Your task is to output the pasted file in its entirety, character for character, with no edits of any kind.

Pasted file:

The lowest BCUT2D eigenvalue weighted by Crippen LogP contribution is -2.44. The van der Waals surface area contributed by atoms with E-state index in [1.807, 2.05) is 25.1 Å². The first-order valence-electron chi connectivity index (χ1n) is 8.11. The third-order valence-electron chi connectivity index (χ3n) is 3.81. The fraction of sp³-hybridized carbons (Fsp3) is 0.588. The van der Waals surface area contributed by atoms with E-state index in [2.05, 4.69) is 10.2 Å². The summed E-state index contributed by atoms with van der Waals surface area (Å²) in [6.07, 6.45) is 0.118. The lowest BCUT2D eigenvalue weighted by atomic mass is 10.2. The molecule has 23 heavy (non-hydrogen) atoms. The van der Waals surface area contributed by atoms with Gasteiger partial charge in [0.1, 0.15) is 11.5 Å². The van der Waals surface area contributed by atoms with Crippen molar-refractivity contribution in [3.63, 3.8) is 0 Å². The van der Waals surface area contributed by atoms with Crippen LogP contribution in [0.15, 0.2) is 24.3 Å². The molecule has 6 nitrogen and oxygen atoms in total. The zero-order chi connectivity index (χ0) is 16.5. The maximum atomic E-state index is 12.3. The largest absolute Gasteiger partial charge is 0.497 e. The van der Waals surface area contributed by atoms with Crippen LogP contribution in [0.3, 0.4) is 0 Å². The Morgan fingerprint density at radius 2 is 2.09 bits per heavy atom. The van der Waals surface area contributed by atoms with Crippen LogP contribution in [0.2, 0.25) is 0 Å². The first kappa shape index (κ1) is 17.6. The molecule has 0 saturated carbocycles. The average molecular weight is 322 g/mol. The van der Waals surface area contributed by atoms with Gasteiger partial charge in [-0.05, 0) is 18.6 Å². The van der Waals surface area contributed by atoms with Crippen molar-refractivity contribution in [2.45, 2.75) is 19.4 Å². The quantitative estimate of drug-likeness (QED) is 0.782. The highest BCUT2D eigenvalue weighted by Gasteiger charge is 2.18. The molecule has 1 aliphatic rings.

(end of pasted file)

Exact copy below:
The lowest BCUT2D eigenvalue weighted by Crippen LogP contribution is -2.44. The van der Waals surface area contributed by atoms with E-state index in [1.807, 2.05) is 25.1 Å². The first-order valence-electron chi connectivity index (χ1n) is 8.11. The third-order valence-electron chi connectivity index (χ3n) is 3.81. The fraction of sp³-hybridized carbons (Fsp3) is 0.588. The van der Waals surface area contributed by atoms with E-state index in [2.05, 4.69) is 10.2 Å². The summed E-state index contributed by atoms with van der Waals surface area (Å²) in [6.07, 6.45) is 0.118. The lowest BCUT2D eigenvalue weighted by atomic mass is 10.2. The molecule has 23 heavy (non-hydrogen) atoms. The van der Waals surface area contributed by atoms with Gasteiger partial charge in [0.1, 0.15) is 11.5 Å². The van der Waals surface area contributed by atoms with Crippen molar-refractivity contribution in [3.63, 3.8) is 0 Å². The van der Waals surface area contributed by atoms with Crippen LogP contribution in [0.15, 0.2) is 24.3 Å². The molecule has 6 nitrogen and oxygen atoms in total. The zero-order chi connectivity index (χ0) is 16.5. The maximum atomic E-state index is 12.3. The largest absolute Gasteiger partial charge is 0.497 e. The van der Waals surface area contributed by atoms with Crippen LogP contribution in [0.3, 0.4) is 0 Å². The Morgan fingerprint density at radius 2 is 2.09 bits per heavy atom. The van der Waals surface area contributed by atoms with Crippen LogP contribution in [0.2, 0.25) is 0 Å². The first kappa shape index (κ1) is 17.6. The molecule has 0 saturated carbocycles. The average molecular weight is 322 g/mol. The van der Waals surface area contributed by atoms with Gasteiger partial charge in [-0.05, 0) is 18.6 Å². The van der Waals surface area contributed by atoms with Crippen molar-refractivity contribution in [2.45, 2.75) is 19.4 Å². The quantitative estimate of drug-likeness (QED) is 0.782. The highest BCUT2D eigenvalue weighted by Gasteiger charge is 2.18. The molecule has 1 aliphatic rings.